Friday, October 26, 2018

Featured Hike: Goodman Mountain, Tupper Lake

Goodman mountainThis 3.4-mile roundtrip hike in the Horseshoe Wild Forest summits 2,178-foot Goodman Mountain. The hike is over easy to moderate terrain and offers spectacular views of Coney, Tupper Lake, and Horseshoe Lake Wild Forest.

Trail: From the parking area, locate the old road at the back. This old road used to be Highway 10 between Long Lake and Tupper Lake, back in the day; the old tarmac can still be seen in many areas. Just outside the parking area, there is a kiosk and a new bridge over Cold Brook. A short distance in, you will be to the right of an eskar that you will follow along the road. The road is in decent shape and a neat way to hike to this peak.

The road soon climbs steadily to a height-of-land where the new trail leaves the old road on your left. This is roughly one mile in from the car. Goodman’s summit is only 0.25 miles away but the trail swings around the steep slopes to avoid unnecessary erosion and making the hike much more accessible and achievable for almost anyone. Once on the trail, you will enjoy a wonderful open hardwood forest, where deep greens of the leaves and ferns are the primary backdrop. The trail will swing gently around the base of the mountain and slowly ascend before it makes a sudden turn toward the peak and climb a bit steeper to the shoulder. The trail then follows the ridgeline before it finally ascends to the summit.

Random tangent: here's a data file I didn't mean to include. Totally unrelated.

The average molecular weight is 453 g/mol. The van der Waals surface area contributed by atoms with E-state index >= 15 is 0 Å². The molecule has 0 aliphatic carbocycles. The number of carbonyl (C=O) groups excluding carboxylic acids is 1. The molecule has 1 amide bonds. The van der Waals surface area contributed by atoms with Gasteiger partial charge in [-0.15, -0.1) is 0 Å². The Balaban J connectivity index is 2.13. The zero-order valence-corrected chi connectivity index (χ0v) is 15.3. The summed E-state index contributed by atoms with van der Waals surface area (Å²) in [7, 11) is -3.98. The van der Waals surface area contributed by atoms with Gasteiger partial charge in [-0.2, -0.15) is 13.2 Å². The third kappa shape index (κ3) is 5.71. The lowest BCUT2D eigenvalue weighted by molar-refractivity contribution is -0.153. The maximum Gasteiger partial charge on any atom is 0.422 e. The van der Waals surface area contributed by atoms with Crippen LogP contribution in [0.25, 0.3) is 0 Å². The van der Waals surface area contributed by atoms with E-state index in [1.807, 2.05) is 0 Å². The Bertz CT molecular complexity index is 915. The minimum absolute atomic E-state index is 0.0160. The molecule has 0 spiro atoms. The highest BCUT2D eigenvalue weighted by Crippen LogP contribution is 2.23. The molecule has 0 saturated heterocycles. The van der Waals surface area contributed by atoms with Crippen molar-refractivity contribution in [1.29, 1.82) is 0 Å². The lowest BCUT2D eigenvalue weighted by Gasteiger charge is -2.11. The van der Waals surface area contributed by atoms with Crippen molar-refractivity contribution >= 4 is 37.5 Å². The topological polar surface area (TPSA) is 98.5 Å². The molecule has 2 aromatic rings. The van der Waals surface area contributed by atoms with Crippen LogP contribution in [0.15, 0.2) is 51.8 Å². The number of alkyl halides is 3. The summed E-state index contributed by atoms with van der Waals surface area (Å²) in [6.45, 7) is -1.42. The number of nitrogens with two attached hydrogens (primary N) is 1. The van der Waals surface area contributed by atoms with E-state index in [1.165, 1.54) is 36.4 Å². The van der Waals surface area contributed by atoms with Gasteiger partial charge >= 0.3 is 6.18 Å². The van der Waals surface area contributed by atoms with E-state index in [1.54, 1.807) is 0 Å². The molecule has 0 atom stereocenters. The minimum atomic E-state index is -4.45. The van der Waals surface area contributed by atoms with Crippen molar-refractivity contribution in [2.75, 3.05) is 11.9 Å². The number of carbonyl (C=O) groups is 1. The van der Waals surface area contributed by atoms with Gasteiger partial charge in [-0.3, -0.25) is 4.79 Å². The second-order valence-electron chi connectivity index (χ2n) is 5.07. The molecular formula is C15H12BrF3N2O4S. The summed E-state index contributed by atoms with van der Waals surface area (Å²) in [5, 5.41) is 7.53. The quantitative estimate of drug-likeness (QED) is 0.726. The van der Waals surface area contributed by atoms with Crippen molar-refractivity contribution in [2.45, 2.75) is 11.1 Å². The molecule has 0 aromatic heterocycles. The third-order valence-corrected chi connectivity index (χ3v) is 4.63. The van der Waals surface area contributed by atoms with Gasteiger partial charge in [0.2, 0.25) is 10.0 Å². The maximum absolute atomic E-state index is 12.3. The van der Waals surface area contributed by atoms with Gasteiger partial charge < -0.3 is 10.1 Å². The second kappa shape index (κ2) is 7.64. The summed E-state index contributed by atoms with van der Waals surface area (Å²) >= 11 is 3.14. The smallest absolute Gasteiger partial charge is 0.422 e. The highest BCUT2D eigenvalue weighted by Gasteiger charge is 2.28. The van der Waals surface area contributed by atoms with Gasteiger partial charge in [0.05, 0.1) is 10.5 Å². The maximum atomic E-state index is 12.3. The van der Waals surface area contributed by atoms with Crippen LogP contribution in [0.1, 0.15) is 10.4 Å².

Trailhead: From the intersection of Route 3 and Route 30 in the Village of Tupper Lake, locate Route 30 toward Long Lake. Follow here for just under 10 miles to Lumber Jack Spring on the left. Lumberjack Spring is not marked, but a trailhead post is located there, sign soon to follow.

Featured hikes are recommended by DEC.

Map of Goodman Mountain courtesy Adirondack Atlas.

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2 Responses

  1. Gloria Johnson-Hovey says:

    Great hike and view.
    A profound story!! Freedom Rider!!
    Good for the name change to honor such a brave and courageous young man who stood for something greater than himself.
    Registering Black people to vote and
    being killed by the KKK.
    A true American hero. Times not changed too much sadly.
    Enjoy the hike and do something great for others!

  2. adkcamp says:

    to expound on the history behind the name of this mountain – quoted directly from the Andrew Goodman Foundation website.

    In May of 1964, the historic Civil Rights Act was under attack by segregationists in Congress. In a school paper, Andrew Goodman wrote, “the Senators could not persist in this polite debate over the future dignity of a human race if the white Northerners were not so shockingly apathetic.” Within days of writing those words, Andrew asked for his parents’ permission to join Freedom Summer, a voter registration project aimed at registering African-Americans to vote in Mississippi.

    On Andy’s first day, he and two other civil rights workers, James Chaney and Michael Schwerner, were murdered by the Ku Klux Klan. The story of these three young men struck a public chord that galvanized support for the passage of the Voting Rights Act of 1965.

    Goodman, Chaney and Schwerner embodied the coalitions of black and white, Jew and Christian, young and older Americans working together to form a more perfect union for all.